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13.5 ActiveX Controls

ActiveX controls are miniature applications that work like plug-ins in Web browsers. In fact, Flash Player for the Windows version of Internet Explorer is an ActiveX control.

However, this powerful technology can handle much more than multimedia; it can plug right into your computer, accessing files and other programs, or enabling spreadsheets and other productivity programs, right in a Web page.

Unfortunately, this Microsoft technology only works on Windows machines and only in Internet Explorer. As a result, it has yet to gain a foothold on the Web梐nd it may never. But if you're required to incorporate an ActiveX control into your site (perhaps because Microsoft is your client), then here's how to do it.

To insert ActiveX controls that you've programmed in Visual Basic or found on the Web, just choose InsertMediaActiveX. An ActiveX icon appears on the Web page, selected so that you can now change its options using the Property inspector.

13.5.1 ActiveX Properties

Some of the settings you can change for ActiveX controls are the same as you'd find for the other technologies described in this chapter (see Figure 13-10): name, width/height, alignment, and margins, for example. A few others are unique to this technology: ClassID

The ClassID identifies the ActiveX control for the browser. Dreamweaver includes three ClassIDs in the pop-up menu: Real Player, Shockwave, and Flash. (Selecting either of the last two simply changes the ActiveX icon on the page to either Shockwave or Flash.) The Real Player option lets you insert a control for including Real Video or Audio files on a page.

ActiveX controls vary widely; there's no standard set of properties.
figs/13_10.jpg Embed and Src

If there is a comparable Netscape plug-in for the ActiveX control you're adding to the page, you can turn on the Embed checkbox to add the <embed> tag. This way, Netscape and Mac users can also enjoy the benefits provided by the ActiveX control.

The HTML <object> tag specifies the ActiveX control and its properties. Netscape Navigator, on the other hand, uses the <embed> tag for adding plug-ins. Some external multimedia files, such as Flash, Shockwave, and Real Video, can use either an ActiveX control or a plug-in. In order to make both the ActiveX control and the Netscape plug-in available, you need to have both <object> and <embed> tags in the HTML code for your page (see the box in Section 13.1.2).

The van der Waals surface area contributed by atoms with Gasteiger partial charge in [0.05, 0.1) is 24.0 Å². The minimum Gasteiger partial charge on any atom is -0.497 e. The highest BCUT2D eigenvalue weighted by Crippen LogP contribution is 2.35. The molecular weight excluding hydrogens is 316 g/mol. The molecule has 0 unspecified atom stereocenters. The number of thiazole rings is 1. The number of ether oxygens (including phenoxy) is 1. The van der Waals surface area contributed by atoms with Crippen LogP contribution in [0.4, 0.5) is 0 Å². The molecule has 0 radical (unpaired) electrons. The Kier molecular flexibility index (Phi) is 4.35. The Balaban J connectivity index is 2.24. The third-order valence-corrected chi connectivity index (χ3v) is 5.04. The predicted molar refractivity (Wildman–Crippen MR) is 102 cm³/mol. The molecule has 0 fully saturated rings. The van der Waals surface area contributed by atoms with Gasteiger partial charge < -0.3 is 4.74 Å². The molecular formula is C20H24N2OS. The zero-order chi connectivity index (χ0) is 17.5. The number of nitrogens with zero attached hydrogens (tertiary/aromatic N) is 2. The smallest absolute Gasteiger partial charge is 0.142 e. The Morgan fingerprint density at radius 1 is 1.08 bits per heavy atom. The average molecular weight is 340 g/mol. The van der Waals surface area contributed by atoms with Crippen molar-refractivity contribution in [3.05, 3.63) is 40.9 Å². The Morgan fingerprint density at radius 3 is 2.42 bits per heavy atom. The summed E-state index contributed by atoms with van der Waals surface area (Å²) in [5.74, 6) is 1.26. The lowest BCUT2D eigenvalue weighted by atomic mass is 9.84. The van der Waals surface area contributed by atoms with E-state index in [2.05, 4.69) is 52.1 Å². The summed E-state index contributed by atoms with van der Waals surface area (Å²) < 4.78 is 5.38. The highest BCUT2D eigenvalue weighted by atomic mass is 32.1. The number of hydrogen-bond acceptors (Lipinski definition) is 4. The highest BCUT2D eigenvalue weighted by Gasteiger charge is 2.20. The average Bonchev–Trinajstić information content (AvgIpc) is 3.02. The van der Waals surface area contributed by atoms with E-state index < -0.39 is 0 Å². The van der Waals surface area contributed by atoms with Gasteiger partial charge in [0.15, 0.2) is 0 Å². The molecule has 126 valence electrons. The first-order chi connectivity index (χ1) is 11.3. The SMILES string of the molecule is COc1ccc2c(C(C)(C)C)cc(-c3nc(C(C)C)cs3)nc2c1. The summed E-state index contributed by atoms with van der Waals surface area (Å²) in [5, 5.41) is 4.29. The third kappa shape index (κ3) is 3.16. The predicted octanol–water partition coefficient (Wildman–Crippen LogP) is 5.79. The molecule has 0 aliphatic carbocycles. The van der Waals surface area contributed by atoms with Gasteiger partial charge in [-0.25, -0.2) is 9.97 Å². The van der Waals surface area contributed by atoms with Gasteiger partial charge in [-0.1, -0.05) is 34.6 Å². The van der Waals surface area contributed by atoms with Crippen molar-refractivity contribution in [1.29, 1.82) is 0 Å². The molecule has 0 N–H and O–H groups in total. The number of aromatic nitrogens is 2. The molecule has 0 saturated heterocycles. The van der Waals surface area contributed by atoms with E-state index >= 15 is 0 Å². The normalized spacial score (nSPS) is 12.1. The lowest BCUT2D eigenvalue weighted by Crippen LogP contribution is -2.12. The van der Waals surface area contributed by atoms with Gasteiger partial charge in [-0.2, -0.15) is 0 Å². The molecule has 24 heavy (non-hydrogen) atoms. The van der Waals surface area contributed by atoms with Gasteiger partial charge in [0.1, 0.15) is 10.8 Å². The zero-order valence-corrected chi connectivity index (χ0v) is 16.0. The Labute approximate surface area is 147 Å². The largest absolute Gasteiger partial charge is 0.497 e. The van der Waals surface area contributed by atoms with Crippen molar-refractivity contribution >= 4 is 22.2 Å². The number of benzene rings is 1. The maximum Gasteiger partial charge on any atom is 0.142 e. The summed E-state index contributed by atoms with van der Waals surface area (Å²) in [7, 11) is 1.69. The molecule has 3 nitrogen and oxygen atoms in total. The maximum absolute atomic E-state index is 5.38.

If you turn on the Embed checkbox, you'll need to specify a file for the plug-in to use in Netscape. For example, a .swf (Flash movie) file would be used as a source (Src) file for the Flash Player plug-in. To choose a file, click the folder icon and select it from your site folder (if it's not already there, Dreamweaver offers to copy it there for you).

  • Base. The Base field indicates the URL for the ActiveX control. If the visitor doesn't already have the ActiveX control on her PC, Internet Explorer will go to this URL, download the control, and install it.

  • ID. An ActiveX control's ID is used to pass information to other ActiveX controls.

  • Data. Some ActiveX controls require an additional data file. Enter the name of that file in this field. Consult the instructions for your particular ActiveX control to find out if an additional file is necessary.

  • Alt. For browsers that don't support the <object> tag, you can provide an alternative image. Click the folder icon and select a GIF or JPEG file from your Web site. Because ActiveX only works in one browser and one platform, give strong consideration to providing an Alt image: "Sorry, you're out of luck! Buy a Windows PC and use Internet Explorer next time!" (This option doesn't work if you've turned on the Embed checkbox in the Property inspector.)

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